On Sunday I referenced a book: Moral Intelligence 2.0: Enhancing Business Performance and Leadership Success in Turbulent Times.
Leaders are those whose position and role gives them a wider opportunity to influence others. A good leader will have an expansive good influence and a bad leader will have an equally expansive bad influence.
Public distrust in leadership gets worse every year. This includes leaders in most institutions. Political leaders are some of the least trusted leaders. But whether it is politics, business, education, social institutions, or the church, confidence in leadership is in decline.
And it is not mainly due to a lack of skills and competencies!
It is primarily due to a lack of trust in the character of the leaders.
So, when I find a book on morality written by non-Christians for the corporate world, I am always interested. This book was published in 2011 and written as a response to the litany of notable corporate failures that have had a widespread impact.
The SubPrime Mortgage scandal, the Enron scandal, the Bernie Madoff Ponzi scheme (and the list could go on for a long time, just Google search “biggest corporate scandals”) was the wake-up call that something was wrong and that the corporate world needed a healthy dose of moral thinking.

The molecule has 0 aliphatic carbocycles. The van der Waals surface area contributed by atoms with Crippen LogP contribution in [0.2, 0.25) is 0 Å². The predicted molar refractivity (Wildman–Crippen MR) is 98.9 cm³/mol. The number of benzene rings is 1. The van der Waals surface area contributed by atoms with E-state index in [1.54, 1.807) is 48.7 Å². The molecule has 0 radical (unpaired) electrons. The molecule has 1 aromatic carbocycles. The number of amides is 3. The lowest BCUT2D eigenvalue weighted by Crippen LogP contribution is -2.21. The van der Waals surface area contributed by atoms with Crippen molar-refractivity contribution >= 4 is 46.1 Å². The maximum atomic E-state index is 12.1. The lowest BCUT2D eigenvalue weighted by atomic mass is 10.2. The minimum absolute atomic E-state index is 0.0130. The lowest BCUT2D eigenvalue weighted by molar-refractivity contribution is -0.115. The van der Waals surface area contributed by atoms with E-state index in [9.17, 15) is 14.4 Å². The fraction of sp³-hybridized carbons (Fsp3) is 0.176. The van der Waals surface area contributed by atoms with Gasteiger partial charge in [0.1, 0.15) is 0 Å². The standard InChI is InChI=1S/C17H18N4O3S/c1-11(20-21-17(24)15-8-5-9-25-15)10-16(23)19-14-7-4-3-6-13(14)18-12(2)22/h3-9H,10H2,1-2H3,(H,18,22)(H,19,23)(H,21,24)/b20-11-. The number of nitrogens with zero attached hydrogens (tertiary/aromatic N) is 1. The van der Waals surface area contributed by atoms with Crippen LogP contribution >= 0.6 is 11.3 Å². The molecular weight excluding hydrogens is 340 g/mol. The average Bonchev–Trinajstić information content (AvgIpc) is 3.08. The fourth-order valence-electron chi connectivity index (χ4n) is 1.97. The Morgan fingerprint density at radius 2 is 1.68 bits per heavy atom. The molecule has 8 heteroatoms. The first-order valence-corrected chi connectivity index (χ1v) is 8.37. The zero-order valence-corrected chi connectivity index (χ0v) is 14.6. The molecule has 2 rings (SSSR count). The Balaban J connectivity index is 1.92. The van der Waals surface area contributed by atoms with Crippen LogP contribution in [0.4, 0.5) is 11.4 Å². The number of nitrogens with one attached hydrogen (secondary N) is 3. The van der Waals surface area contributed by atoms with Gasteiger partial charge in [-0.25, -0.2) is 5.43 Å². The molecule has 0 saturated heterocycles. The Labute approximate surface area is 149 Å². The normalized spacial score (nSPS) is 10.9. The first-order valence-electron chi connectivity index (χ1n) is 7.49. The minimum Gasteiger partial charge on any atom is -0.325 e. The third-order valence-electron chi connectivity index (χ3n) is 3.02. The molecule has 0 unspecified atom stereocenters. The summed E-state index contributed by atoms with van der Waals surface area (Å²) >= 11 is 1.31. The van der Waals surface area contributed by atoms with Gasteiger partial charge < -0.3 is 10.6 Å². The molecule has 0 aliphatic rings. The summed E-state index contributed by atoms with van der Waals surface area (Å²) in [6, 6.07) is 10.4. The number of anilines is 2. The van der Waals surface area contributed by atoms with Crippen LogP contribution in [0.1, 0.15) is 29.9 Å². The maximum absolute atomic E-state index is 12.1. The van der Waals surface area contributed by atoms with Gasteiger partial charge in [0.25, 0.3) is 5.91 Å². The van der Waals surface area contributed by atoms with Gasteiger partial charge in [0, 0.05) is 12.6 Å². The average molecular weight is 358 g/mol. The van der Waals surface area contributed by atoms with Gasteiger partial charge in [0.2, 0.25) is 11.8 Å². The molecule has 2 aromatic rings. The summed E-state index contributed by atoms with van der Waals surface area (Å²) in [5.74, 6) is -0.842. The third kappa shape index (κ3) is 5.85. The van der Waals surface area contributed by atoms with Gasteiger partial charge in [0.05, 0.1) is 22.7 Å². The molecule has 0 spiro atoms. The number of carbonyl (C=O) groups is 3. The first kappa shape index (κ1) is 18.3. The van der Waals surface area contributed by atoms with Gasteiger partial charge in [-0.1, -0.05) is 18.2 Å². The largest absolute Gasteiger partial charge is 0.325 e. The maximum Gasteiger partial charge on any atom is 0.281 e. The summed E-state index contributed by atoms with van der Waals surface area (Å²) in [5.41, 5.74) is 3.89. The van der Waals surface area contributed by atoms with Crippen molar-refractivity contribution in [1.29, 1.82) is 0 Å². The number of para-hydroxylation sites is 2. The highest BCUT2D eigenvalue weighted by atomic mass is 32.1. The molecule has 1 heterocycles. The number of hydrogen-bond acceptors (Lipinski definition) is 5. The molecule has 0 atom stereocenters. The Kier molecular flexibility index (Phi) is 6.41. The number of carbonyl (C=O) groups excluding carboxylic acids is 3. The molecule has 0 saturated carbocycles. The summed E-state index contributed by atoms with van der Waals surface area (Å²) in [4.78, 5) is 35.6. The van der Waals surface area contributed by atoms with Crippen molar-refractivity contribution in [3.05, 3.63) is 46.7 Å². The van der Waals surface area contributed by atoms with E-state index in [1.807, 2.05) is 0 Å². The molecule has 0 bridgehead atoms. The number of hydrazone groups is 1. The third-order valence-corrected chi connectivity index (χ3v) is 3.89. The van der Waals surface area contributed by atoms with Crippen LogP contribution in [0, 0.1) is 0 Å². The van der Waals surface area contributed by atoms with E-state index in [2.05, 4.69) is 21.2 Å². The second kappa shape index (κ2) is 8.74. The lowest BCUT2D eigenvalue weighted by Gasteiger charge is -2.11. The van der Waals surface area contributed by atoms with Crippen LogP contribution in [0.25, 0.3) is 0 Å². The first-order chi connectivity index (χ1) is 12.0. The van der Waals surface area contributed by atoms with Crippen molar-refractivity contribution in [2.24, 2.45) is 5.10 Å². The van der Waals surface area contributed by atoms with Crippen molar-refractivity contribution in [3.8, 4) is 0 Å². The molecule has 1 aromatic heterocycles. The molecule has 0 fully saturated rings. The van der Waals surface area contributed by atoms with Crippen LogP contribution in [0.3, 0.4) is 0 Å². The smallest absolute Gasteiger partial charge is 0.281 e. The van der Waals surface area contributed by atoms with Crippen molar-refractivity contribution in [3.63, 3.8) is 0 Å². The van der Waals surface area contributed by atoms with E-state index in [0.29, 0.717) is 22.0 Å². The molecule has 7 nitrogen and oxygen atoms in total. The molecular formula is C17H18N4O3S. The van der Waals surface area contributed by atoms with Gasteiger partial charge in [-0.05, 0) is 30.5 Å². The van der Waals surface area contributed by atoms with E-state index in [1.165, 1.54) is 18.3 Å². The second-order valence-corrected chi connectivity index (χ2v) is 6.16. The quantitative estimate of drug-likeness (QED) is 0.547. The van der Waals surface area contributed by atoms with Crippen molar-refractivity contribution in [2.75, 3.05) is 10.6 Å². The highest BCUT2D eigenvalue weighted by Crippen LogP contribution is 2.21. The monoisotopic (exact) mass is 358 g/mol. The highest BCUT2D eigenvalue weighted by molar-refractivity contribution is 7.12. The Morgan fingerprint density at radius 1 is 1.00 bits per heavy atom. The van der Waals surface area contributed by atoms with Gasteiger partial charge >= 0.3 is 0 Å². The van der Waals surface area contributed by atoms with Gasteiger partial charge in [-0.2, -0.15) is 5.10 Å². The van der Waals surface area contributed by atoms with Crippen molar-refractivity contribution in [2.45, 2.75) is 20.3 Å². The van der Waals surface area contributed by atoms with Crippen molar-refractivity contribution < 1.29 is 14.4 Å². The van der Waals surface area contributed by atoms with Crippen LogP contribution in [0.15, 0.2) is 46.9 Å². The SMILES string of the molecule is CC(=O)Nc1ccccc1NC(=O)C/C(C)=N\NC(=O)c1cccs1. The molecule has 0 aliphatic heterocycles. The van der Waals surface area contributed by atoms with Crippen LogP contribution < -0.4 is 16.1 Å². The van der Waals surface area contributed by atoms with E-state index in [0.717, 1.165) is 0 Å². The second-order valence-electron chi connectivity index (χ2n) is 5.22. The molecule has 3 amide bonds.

I like the fact that the book is written by non-Christians and I think that Christian leaders who are working in the secular workplace have a nice tool to introduce moral intelligence into their workplaces.
Here are some of the chapter and section titles:
- What does moral leadership look like?
- Learning to be responsible
- When things go wrong
- Why we’re good and why we’re bad
- Telling the truth
- Standing up for what is right
- Keeping promises
- Taking responsibility for personal choices
- Admitting mistakes and failure
- Actively caring about others
- The responsible organization
- The compassionate organization
- The forgiving organization
And the list goes on. Look at those themes! This is rich in opportunity for Christians to introduce themes we care about in a neutral way at our workplaces.
Of course, you will have to be wise and discerning in how you advance the conversations, but what a great tool and stepping stone.
And most of all, your own moral influence for good is about the greatest tool you have.
That is why we are in this series, Breaking Bad, Becoming Good: The Road to Character.
May Christ be at work in you to remake you into his image and use you for his mission,